Thursday, November 28, 2013
Review: The Long Earth
I’m a huge fan of both Stephen Baxter and Terry Pratchett, so when I heard they were collaborating on a science fiction novel it immediately got added to my must-read list.
Step day changed everything. A simple device constructed from components available at any Radio Shack and powered by a potato of all things, opened the doorway to an infinite set of parallel Earths known as the Long Earth. With the flick of a switch people stepped onto another Earth, one completely untouched by the ravages of humanity. Another flick of the switch, and you were on yet another Earth, and another and another... The Long Earth was born.
The cast of characters are compelling. The main story follows Joshua Valienté a loner with a natural knack for stepping who is recruited by Lobsang, an AI who claims to be the reincarnation of a Tibetan motorcycle repair man, to accompany him on an exploratory mission to see how far the Long Earth stretches. Lobsang’s character is a bit grating initially, but as time progresses he grows on you. There is lots of subtle humour in the relationship between Lobsang and Joshua and their witty banter provides some comic relief (although not on the same level as the Discworld novels) in an otherwise serious novel. There is a perpetual question mark about Lobsang’s true nature that keeps you guessing. Is he really a reincarnated human as he claims, or is he a very, very smart AI?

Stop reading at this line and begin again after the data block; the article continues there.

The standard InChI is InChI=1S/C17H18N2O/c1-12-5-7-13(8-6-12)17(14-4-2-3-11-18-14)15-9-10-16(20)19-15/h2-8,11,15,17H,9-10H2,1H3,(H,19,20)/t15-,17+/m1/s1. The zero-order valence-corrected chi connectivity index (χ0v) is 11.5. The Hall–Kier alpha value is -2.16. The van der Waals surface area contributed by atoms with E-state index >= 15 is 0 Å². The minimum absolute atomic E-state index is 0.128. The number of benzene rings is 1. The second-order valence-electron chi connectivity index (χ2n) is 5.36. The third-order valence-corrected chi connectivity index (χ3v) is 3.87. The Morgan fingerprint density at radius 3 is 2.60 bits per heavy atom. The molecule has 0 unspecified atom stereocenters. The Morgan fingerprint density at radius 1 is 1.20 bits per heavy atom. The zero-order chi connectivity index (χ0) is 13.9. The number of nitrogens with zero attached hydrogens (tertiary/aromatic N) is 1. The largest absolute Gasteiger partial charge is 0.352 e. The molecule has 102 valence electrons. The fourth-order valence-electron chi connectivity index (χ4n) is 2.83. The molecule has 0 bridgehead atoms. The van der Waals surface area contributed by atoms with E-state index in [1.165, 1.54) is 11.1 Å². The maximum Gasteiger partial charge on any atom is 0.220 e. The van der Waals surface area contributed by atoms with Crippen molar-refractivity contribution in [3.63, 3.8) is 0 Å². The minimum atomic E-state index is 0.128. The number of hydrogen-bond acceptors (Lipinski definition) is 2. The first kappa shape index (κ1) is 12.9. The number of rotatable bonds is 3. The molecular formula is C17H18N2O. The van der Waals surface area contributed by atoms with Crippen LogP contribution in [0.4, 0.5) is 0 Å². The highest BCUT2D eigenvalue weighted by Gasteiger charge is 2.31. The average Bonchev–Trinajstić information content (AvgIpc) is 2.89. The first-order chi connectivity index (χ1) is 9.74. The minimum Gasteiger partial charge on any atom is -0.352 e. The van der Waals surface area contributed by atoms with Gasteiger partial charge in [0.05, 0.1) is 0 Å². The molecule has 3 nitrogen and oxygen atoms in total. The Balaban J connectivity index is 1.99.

The Long Earth is also intermingled with the stories of other individuals and families as they try to carve out new lives for themselves in the Long Earth. The most notable of these, the Green family leaves everything they know behind, including their non-stepper son, to join in a pioneering expedition to start afresh on a distant Earth.
I loved the premise of The Long Earth; an infinite string of parallel Earths offering a canvas of endless possibilities and ideas to explore. Baxter and Pratchett excel at contemplating how these other Earths might have developed, how life might have evolved differently from our own and how the sudden accessibility to nearly infinite resources and space might impact human society back on the original Earth (known as Datum Earth).
“Joshua, always remember, you have not travelled back in time, or forward. You have travelled far across the contingency tree of the possible, on a planet where dramatic quasi-random extinction events periodically obliterate much of the family of life, leaving room for evolutionary innovation. On each Earth, however, the outcomes will differ, by a little or a lot..." (p. 272)
Unfortunately this focus on playing with interesting ideas results in a novel with a rather disjointed storyline. The Long Earth is mostly a travelogue chronicling Joshua and Lobsang’s voyage of exploration throughout the Long Earth. There is no real driving force aside from the journey itself. The ostensible threat they discover along the way, the reason the other hominid species are fleeing toward Datum Earth, is far too easily resolved; almost as an afterthought. The cliffhanger ending is abrupt and felt rushed and somehow unfulfilling, leaving you with little idea where the rest of the story is ultimately headed.
If you can get past its flaws The Long Earth is a fascinating read, especially if you enjoy the exploration of big ideas and the sense of wonder it provides. This is the first novel in a series and it shows in the very abrupt ending. Fans of Terry Pratchett shouldn’t expect anything similar to the Discworld novels. There is some subtle humour, but Pratchett’s unique wit only makes very brief appearances. Where the novel shines is in how deftly it explores all the fascinating possibilities of evolution and how subtle changes in Earth’s history could have caused things to turn out very differently.
The Rating: 6.5 (Good)